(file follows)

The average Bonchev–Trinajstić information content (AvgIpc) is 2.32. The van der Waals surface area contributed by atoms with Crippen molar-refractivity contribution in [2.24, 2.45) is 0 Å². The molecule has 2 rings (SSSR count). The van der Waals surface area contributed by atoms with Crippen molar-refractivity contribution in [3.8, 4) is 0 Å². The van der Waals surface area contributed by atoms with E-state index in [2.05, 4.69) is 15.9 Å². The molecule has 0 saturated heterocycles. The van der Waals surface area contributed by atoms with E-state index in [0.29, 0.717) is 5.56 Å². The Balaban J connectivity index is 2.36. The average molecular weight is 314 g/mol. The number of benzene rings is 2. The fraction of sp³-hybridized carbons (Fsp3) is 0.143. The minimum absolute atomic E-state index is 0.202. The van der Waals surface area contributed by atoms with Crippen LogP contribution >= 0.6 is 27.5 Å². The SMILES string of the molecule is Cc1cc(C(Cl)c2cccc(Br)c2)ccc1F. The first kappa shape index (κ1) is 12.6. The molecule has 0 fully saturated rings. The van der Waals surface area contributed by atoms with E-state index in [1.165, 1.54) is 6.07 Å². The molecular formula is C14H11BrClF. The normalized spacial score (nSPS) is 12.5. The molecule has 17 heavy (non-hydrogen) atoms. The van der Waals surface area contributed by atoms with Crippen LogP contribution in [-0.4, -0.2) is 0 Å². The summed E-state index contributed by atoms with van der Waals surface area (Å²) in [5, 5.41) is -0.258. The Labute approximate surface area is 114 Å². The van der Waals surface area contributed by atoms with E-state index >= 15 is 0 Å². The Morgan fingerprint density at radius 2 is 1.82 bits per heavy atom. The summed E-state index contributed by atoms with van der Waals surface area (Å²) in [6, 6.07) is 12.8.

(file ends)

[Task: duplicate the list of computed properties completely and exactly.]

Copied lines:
The average Bonchev–Trinajstić information content (AvgIpc) is 2.32. The van der Waals surface area contributed by atoms with Crippen molar-refractivity contribution in [2.24, 2.45) is 0 Å². The molecule has 2 rings (SSSR count). The van der Waals surface area contributed by atoms with Crippen molar-refractivity contribution in [3.8, 4) is 0 Å². The van der Waals surface area contributed by atoms with E-state index in [2.05, 4.69) is 15.9 Å². The molecule has 0 saturated heterocycles. The van der Waals surface area contributed by atoms with E-state index in [0.29, 0.717) is 5.56 Å². The Balaban J connectivity index is 2.36. The average molecular weight is 314 g/mol. The number of benzene rings is 2. The fraction of sp³-hybridized carbons (Fsp3) is 0.143. The minimum absolute atomic E-state index is 0.202. The van der Waals surface area contributed by atoms with Crippen LogP contribution >= 0.6 is 27.5 Å². The SMILES string of the molecule is Cc1cc(C(Cl)c2cccc(Br)c2)ccc1F. The first kappa shape index (κ1) is 12.6. The molecule has 0 fully saturated rings. The van der Waals surface area contributed by atoms with E-state index in [1.165, 1.54) is 6.07 Å². The molecular formula is C14H11BrClF. The normalized spacial score (nSPS) is 12.5. The molecule has 17 heavy (non-hydrogen) atoms. The van der Waals surface area contributed by atoms with Crippen LogP contribution in [-0.4, -0.2) is 0 Å². The summed E-state index contributed by atoms with van der Waals surface area (Å²) in [5, 5.41) is -0.258. The Labute approximate surface area is 114 Å². The van der Waals surface area contributed by atoms with E-state index >= 15 is 0 Å². The Morgan fingerprint density at radius 2 is 1.82 bits per heavy atom. The summed E-state index contributed by atoms with van der Waals surface area (Å²) in [6, 6.07) is 12.8.